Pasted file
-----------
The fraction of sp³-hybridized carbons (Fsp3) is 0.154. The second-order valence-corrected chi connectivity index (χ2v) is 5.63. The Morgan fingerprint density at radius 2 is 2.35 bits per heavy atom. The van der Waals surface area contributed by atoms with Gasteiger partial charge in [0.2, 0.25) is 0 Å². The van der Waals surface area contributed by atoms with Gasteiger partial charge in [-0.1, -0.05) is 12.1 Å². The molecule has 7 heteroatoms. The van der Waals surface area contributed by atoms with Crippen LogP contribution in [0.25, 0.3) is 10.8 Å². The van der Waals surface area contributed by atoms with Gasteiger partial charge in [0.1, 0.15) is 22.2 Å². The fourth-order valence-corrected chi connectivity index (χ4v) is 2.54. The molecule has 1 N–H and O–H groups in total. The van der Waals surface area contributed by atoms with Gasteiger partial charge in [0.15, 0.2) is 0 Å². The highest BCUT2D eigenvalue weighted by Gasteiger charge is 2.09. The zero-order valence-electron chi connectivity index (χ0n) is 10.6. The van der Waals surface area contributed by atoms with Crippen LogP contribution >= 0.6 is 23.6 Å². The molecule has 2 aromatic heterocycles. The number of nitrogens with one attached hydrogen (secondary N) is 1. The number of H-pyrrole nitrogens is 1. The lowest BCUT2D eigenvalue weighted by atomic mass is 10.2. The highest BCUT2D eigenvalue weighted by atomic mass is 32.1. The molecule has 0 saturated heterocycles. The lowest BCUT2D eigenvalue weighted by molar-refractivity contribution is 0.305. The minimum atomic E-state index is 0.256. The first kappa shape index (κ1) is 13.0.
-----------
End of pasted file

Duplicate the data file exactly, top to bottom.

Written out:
The fraction of sp³-hybridized carbons (Fsp3) is 0.154. The second-order valence-corrected chi connectivity index (χ2v) is 5.63. The Morgan fingerprint density at radius 2 is 2.35 bits per heavy atom. The van der Waals surface area contributed by atoms with Gasteiger partial charge in [0.2, 0.25) is 0 Å². The van der Waals surface area contributed by atoms with Gasteiger partial charge in [-0.1, -0.05) is 12.1 Å². The molecule has 7 heteroatoms. The van der Waals surface area contributed by atoms with Crippen LogP contribution in [0.25, 0.3) is 10.8 Å². The van der Waals surface area contributed by atoms with Gasteiger partial charge in [0.1, 0.15) is 22.2 Å². The fourth-order valence-corrected chi connectivity index (χ4v) is 2.54. The molecule has 1 N–H and O–H groups in total. The van der Waals surface area contributed by atoms with Gasteiger partial charge in [0.15, 0.2) is 0 Å². The highest BCUT2D eigenvalue weighted by Gasteiger charge is 2.09. The zero-order valence-electron chi connectivity index (χ0n) is 10.6. The van der Waals surface area contributed by atoms with Crippen LogP contribution >= 0.6 is 23.6 Å². The molecule has 2 aromatic heterocycles. The number of nitrogens with one attached hydrogen (secondary N) is 1. The number of H-pyrrole nitrogens is 1. The lowest BCUT2D eigenvalue weighted by atomic mass is 10.2. The highest BCUT2D eigenvalue weighted by atomic mass is 32.1. The molecule has 0 saturated heterocycles. The lowest BCUT2D eigenvalue weighted by molar-refractivity contribution is 0.305. The minimum atomic E-state index is 0.256. The first kappa shape index (κ1) is 13.0.